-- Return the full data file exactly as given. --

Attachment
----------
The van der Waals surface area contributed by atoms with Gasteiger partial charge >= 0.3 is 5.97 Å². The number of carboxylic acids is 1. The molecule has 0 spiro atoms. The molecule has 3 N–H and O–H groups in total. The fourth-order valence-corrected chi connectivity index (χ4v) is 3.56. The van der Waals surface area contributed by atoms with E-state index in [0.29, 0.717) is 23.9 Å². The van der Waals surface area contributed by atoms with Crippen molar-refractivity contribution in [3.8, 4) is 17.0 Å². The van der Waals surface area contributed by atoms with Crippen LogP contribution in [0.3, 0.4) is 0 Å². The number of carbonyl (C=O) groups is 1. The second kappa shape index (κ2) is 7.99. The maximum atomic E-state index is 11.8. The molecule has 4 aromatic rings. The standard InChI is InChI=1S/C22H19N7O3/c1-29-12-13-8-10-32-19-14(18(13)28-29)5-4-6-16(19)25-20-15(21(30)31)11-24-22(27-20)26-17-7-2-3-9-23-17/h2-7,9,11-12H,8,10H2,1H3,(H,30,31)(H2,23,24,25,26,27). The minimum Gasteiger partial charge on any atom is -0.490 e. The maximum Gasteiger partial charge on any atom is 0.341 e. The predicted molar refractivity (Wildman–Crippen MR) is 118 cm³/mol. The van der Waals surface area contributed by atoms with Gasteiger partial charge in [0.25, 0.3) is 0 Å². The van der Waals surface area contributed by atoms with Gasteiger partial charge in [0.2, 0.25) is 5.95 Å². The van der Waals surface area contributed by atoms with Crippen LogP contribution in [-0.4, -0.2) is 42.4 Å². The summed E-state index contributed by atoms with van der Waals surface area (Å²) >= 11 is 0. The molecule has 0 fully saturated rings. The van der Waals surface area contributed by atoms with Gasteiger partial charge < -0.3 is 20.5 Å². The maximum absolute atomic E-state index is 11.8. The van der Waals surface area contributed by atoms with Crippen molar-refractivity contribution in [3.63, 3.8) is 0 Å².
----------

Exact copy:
The van der Waals surface area contributed by atoms with Gasteiger partial charge >= 0.3 is 5.97 Å². The number of carboxylic acids is 1. The molecule has 0 spiro atoms. The molecule has 3 N–H and O–H groups in total. The fourth-order valence-corrected chi connectivity index (χ4v) is 3.56. The van der Waals surface area contributed by atoms with E-state index in [0.29, 0.717) is 23.9 Å². The van der Waals surface area contributed by atoms with Crippen molar-refractivity contribution in [3.8, 4) is 17.0 Å². The van der Waals surface area contributed by atoms with Crippen LogP contribution in [0.3, 0.4) is 0 Å². The number of carbonyl (C=O) groups is 1. The second kappa shape index (κ2) is 7.99. The maximum atomic E-state index is 11.8. The molecule has 4 aromatic rings. The standard InChI is InChI=1S/C22H19N7O3/c1-29-12-13-8-10-32-19-14(18(13)28-29)5-4-6-16(19)25-20-15(21(30)31)11-24-22(27-20)26-17-7-2-3-9-23-17/h2-7,9,11-12H,8,10H2,1H3,(H,30,31)(H2,23,24,25,26,27). The minimum Gasteiger partial charge on any atom is -0.490 e. The maximum Gasteiger partial charge on any atom is 0.341 e. The predicted molar refractivity (Wildman–Crippen MR) is 118 cm³/mol. The van der Waals surface area contributed by atoms with Gasteiger partial charge in [0.25, 0.3) is 0 Å². The van der Waals surface area contributed by atoms with Gasteiger partial charge in [0.2, 0.25) is 5.95 Å². The van der Waals surface area contributed by atoms with Crippen LogP contribution in [-0.4, -0.2) is 42.4 Å². The summed E-state index contributed by atoms with van der Waals surface area (Å²) >= 11 is 0. The molecule has 0 fully saturated rings. The van der Waals surface area contributed by atoms with Gasteiger partial charge < -0.3 is 20.5 Å². The maximum absolute atomic E-state index is 11.8. The van der Waals surface area contributed by atoms with Crippen molar-refractivity contribution in [3.63, 3.8) is 0 Å².